Back To Listing

State of the Nation 10: Café visits favoured over drinks at the pub

Source: Roy Morgan Research Single Source, Jan 11 – Dec 11, n = 18,641.

The eating and drinking habits of Australian consumers show a mixed picture. The proportion of Australians who drop by their favoured café for a quick caffeine fix continues to rise, whereas visiting a local pub to enjoy a drink is becoming less popular over time.

The new Roy Morgan State of the Nation Report illustrates the changing trends of Australian hospitality consumers. A total of 55% of Australians (14+) went to a café for coffee or tea in the previous three month period, up from 48.4% in March 2003. Other increasing activities are visiting a licensed restaurant (52.7%, up from 49.9% in 2003) and going to a pub or hotel for a meal (41.2%, up from 37.4% in 2003).

 

Increasing Eating and Drinking Trends of Australians

Source: Roy Morgan Research Single Source, Jan 11 — Dec 11, n = 18,641.

 

Outlined in the report are a number of decreasing trends also. Both visiting a pub or hotel for a drink (23.3%, down from 28.6% in 2003) and visiting a BYO restaurant (23.3%, down from 26.4% in 2003) have both declined. Other reductions, albeit more gradual, are in eating at a fast food place (47.1%, down from 48.7% in 2003) and ordering takeaway from a fast food place (57.8%, down from 58.9% in 2003).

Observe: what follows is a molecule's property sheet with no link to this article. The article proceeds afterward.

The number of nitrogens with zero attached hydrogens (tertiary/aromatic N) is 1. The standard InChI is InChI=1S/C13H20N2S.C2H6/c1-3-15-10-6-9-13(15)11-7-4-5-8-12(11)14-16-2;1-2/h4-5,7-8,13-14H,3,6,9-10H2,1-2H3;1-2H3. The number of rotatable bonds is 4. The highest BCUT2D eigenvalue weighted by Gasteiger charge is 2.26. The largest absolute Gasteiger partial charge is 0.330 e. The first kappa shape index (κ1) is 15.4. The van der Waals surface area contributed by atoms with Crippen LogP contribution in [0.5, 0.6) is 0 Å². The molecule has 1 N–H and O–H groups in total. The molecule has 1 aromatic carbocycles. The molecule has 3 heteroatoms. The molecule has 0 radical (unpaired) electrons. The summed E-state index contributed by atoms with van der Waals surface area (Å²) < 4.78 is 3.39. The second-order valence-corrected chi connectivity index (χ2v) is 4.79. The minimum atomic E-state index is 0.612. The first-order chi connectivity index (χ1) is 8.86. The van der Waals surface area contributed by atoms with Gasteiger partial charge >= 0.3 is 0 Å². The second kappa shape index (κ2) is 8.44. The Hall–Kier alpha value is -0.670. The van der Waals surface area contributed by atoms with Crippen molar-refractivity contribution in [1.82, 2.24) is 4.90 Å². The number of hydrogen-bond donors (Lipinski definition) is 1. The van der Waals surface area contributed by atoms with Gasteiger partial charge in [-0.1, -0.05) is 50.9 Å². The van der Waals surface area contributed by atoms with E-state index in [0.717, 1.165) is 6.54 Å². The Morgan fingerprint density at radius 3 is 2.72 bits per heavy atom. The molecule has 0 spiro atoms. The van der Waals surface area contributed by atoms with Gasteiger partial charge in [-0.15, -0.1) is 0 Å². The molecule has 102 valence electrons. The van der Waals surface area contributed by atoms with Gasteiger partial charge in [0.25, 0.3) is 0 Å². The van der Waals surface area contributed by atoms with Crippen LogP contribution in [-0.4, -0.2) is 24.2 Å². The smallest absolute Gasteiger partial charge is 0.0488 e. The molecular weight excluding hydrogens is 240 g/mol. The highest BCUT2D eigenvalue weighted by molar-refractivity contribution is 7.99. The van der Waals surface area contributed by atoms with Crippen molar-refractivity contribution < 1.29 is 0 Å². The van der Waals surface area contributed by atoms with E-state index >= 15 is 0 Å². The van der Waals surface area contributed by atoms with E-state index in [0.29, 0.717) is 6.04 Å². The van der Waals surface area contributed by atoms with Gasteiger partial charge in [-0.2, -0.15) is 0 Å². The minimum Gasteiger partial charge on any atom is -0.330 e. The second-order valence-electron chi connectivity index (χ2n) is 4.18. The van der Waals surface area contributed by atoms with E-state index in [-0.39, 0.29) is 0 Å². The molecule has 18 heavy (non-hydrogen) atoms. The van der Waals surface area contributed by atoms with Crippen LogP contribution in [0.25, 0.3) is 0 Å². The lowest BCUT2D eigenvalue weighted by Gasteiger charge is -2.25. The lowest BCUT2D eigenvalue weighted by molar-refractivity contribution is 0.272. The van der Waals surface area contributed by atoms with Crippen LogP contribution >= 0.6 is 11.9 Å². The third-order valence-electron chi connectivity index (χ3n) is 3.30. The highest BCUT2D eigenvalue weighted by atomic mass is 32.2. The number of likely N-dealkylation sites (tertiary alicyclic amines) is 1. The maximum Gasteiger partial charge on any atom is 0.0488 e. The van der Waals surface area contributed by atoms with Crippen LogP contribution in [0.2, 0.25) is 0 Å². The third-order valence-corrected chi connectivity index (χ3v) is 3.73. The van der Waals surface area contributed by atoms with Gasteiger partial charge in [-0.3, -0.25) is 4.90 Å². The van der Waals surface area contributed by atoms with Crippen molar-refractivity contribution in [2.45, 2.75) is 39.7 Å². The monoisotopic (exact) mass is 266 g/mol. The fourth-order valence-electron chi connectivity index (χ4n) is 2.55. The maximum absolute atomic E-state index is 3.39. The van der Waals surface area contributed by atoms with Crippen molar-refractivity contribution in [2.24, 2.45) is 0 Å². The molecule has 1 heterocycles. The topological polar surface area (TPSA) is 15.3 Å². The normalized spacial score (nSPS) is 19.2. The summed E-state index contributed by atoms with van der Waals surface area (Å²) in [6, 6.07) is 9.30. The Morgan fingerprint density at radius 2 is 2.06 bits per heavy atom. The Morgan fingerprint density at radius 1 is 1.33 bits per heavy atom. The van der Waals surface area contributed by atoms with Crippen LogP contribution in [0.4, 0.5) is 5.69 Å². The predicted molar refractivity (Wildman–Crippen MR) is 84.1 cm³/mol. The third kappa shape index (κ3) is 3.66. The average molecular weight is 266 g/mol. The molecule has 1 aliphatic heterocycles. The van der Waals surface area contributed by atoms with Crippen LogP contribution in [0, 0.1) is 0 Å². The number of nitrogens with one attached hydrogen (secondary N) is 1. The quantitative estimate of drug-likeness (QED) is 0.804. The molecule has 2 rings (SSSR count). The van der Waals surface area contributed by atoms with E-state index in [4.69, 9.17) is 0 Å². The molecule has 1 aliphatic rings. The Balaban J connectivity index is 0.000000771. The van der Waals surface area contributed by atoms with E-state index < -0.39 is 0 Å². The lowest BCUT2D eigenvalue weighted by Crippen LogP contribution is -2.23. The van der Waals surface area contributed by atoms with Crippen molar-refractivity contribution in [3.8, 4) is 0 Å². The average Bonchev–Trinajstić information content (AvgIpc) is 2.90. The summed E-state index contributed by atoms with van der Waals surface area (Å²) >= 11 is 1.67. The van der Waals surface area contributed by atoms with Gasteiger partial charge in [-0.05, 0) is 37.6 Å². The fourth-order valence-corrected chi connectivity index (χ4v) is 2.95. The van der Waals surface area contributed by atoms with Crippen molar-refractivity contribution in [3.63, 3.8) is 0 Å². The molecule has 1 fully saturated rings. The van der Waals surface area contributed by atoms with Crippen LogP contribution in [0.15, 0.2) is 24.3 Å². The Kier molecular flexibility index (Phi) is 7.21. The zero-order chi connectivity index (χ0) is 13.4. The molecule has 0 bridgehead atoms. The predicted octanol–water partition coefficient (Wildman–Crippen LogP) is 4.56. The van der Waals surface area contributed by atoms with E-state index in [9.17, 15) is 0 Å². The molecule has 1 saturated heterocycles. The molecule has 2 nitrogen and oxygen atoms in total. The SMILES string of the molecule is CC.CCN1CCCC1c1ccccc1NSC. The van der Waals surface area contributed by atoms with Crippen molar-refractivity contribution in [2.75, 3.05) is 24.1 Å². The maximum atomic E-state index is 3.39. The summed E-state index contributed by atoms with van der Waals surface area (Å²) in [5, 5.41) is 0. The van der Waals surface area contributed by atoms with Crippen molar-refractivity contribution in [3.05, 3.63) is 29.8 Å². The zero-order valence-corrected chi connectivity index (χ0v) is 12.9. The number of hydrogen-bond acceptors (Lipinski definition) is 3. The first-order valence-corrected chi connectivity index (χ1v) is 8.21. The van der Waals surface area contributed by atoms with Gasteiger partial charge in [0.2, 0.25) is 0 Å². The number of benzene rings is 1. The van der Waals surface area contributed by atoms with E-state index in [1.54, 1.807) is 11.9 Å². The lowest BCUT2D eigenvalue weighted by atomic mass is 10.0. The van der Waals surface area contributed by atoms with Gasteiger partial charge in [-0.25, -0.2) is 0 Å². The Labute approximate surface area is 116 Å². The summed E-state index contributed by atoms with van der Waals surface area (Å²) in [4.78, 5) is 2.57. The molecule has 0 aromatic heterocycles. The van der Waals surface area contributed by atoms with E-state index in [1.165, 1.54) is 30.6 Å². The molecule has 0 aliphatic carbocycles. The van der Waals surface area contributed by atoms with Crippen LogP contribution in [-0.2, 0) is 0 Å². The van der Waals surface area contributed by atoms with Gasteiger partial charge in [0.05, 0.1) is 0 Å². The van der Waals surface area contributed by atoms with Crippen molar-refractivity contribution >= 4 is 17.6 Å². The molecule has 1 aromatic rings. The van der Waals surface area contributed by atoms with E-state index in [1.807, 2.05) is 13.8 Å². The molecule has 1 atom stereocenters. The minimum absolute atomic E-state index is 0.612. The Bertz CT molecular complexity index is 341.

Decreasing Eating and Drinking Trends of Australians

Purchase the latest detailed Roy Morgan State of the Nation Report 10

Source: Roy Morgan Research Single Source, Jan 11 — Dec 11, n = 18,641.

 

Norman Morris, Industry Communications Director, Roy Morgan Research, says:

“The biggest proportional changes were seen in those visiting a café for a coffee or tea, which rose 6.6 percentage points in just under nine years, and visiting a pub or hotel for a drink which has dropped 5.3 percentage points over the same period.

“Fast food and takeaway have experienced a drop off since 2003, however these have been very slight and recent trends suggest these activities are now holding steady. With the ease, taste and convenience of fast food and takeaway, they will always likely hold a significant degree of popularity among consumers.”